Before We Vanish (Kiyoshi Kurosawa, 2017)


The latest film from one of the most interesting directors in the world right now is playing at the Grand Illusion for week starting this Friday. Kiyoshi Kurosawa, director of such key Japanese horror films as Pulse and Cure, as well as award-winning dramas like Tokyo Sonatawas last seen here at SIFF in 2016 with Creepy, though his Daguerrotype was also released on VOD last fall. The new one is a science-fiction film about an alien invasion, and while its conclusion veers dangerously close to sappy, the path it takes to get there is anything but.

The aliens’ scout team consists of three “people” who take over the bodies of a trio of Japanese people: a teenage girl, a young man and an older married man. Before the invasion can begin, they have to learn everything they can about the people of Earth, but language gets in the way so the aliens have figured out a way to steal “conceptions”, the preverbal ideas which are the Platonic forms of things like “family”, “work”, “ownership”, etc, directly out of human’s heads. This has the unfortunate side-effect of completely removing the concept from the victim, leaving them forever without any conception of self or otherness or what have you.

In theory this amount to a kind of philosophical state of nature experiment, wherein you remove these basic ideas from our understanding of the world to see how we behave and what kind of society we’d build. The aliens have no understanding of these concepts until they take them, and we can see their behavior change when they learn what family is, for example, which ultimately contributes to their downfall. They enlist two “guides” along their way: the married man’s wife, who honestly likes him a lot better once he’s possessed by a malevolent creature from beyond the stars, and a tabloid journalist from a weekly news magazine, who agrees to help the aliens in hopes of staying alive long enough to thwart their plans, though his run-ins with the government forces pursuing the same goal and reexamination of his own life see him wavering in his loyalty to humanity.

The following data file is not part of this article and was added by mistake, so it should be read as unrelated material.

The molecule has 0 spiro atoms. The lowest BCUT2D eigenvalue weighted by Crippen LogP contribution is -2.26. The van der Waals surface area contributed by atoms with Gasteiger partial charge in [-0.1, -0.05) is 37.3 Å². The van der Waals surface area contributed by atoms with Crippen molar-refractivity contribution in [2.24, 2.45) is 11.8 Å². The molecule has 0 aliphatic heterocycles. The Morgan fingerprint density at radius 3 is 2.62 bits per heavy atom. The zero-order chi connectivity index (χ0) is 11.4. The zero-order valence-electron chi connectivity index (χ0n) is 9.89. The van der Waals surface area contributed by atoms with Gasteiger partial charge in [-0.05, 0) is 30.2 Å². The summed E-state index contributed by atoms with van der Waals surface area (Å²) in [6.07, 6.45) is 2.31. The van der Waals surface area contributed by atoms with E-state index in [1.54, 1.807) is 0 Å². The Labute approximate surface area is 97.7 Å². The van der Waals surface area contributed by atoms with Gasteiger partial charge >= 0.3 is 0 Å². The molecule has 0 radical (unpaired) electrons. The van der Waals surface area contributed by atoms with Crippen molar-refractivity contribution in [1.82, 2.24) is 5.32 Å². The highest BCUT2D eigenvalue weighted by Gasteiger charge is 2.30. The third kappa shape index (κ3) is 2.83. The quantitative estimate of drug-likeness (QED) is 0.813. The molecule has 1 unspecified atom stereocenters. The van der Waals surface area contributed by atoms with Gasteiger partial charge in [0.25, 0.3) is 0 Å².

Kurosawa’s direction is crisp and fluid, with snaking long takes, eerily upbeat music and unexpected cuts giving everything a comic, off-kilter vibe that meshes nicely with the film’s not quite satirical, not quiet earnest message. There’s even a healthy dose of violence and mayhem to keep things moving. A genuinely weird, light, and funny movie, a perfect tonic after all the dreary self-importance of recent Hollywood science-fiction.

Daguerrotype (Kiyoshi Kurosawa, 2016)


Halloween may have passed but it’s always a good time to watch a creepy movie by a great director, and that exactly what Daguerrotype, by Kiyoshi Kurosawa is. The artiest of the filmmakers to emerge in the J-Horror boom of the late 90s, or at least the one most likely to win awards at Cannes, Kurosawa’s formal precision and methodical rhythms have earned him comparisons to the usual suspects (Kubrick, Tarkovsky), and films like Cure and Pulse are indeed a far cry from the free-wheeling genre hysterics of Takashi Miike and Sion Sono. This isn’t his latest film (that would be Before We Vanish, which premiered this year, at Cannes), but rather the one that premiered last year, at Cannes, around the same time his other 2016 film, Creepy, was playing here at SIFF. It’s not getting a local release here in Seattle, but will be available on-demand starting on November 7.